- Disability Vs. Social Security Benefits at Retirement
- Does it Matter If You Earn Money After You Sign Up for Social Security Retirement Benefits?
- What if I Don't Have Enough Credits for Social Security Benefits When I Retire?
- Does a Person's Retirement Income Affect Their Social Security Benefits?
- Are Social Security Benefits Considered Private Retirement Benefits?
- The Effect on Social Security Benefits If I Quit Work Before Retirement Age
Social Security retirement exists to provide for people who paid into the system while they were working. To protect the income of recipients, the government exempts Social Security benefits from most claims on a person's assets. However, if you owe certain types of debt, such as alimony, your Social Security retirement benefits might be vulnerable.
Under Section 459 of the Social Security Act, Social Security benefits are subject to withholding, garnishment and other similar legal proceedings for spousal or child support debts. In cases involving a judgment for unpaid alimony, the act also permits garnishment of benefits for related court costs and penalties. This law applies to Social Security retirement benefits, Social Security disability insurance benefits, workers' compensation benefits and railroad retirement payments. It does not apply to veterans benefits or Supplemental Security Income.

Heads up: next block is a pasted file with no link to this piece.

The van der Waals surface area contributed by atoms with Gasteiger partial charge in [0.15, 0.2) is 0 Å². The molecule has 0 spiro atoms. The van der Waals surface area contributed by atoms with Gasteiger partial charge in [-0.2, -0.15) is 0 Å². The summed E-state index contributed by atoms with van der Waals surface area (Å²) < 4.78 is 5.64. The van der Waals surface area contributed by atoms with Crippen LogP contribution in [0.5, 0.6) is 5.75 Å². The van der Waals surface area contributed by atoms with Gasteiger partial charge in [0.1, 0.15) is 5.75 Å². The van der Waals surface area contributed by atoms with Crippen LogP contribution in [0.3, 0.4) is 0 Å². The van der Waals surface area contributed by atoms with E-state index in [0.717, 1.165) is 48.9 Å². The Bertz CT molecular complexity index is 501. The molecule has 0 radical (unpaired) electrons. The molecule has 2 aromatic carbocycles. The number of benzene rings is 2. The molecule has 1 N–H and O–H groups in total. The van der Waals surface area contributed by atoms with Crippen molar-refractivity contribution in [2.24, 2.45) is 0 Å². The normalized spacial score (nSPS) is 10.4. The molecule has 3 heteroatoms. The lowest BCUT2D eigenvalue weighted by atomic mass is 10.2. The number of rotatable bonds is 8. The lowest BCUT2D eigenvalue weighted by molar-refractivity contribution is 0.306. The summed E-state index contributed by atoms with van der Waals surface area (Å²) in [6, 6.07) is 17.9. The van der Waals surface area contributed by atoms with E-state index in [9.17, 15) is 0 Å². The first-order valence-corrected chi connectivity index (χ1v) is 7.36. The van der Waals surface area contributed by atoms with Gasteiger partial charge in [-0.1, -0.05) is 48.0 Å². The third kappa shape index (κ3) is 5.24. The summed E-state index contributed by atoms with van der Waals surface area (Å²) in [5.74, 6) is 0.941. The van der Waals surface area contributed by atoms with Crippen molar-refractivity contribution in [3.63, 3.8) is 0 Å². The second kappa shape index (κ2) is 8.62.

If you owe back alimony, your former spouse can garnishee your Social Security retirement benefits by obtaining a judgment against you for the debt and a court order for garnishment. The court, a state agency or a representative of your former spouse will submit the order to the national Court Order Garnishment System (COGS), and you will receive a notice of garnishment within 15 days. After COGS has processed the order, it will begin deducting the specified amount from your Social Security retirement checks.
The amount that COGS will deduct from your retirement benefits depends on your state's laws and the amount of alimony you owe. The maximum amount you can lose is the lesser of your state's limit on alimony garnishments or the limits prescribed by the Consumer Credit Protection Act (CCPA). The CCPA allows garnishment of up to 60 percent of your benefits if you aren't currently supporting another spouse or child and up to 50 percent of your benefits if you do support another spouse or child. If you are more than 12 weeks behind in your alimony payments, the government will allow garnishment of up to 65 percent of your benefits.
As long as you make your alimony payments on time, your former spouse cannot garnishee your Social Security retirement benefits, which are not subject to garnishment for most consumer debts. However, they may be garnished if you owe federal tax debt or if you failed to repay government-sponsored student loans.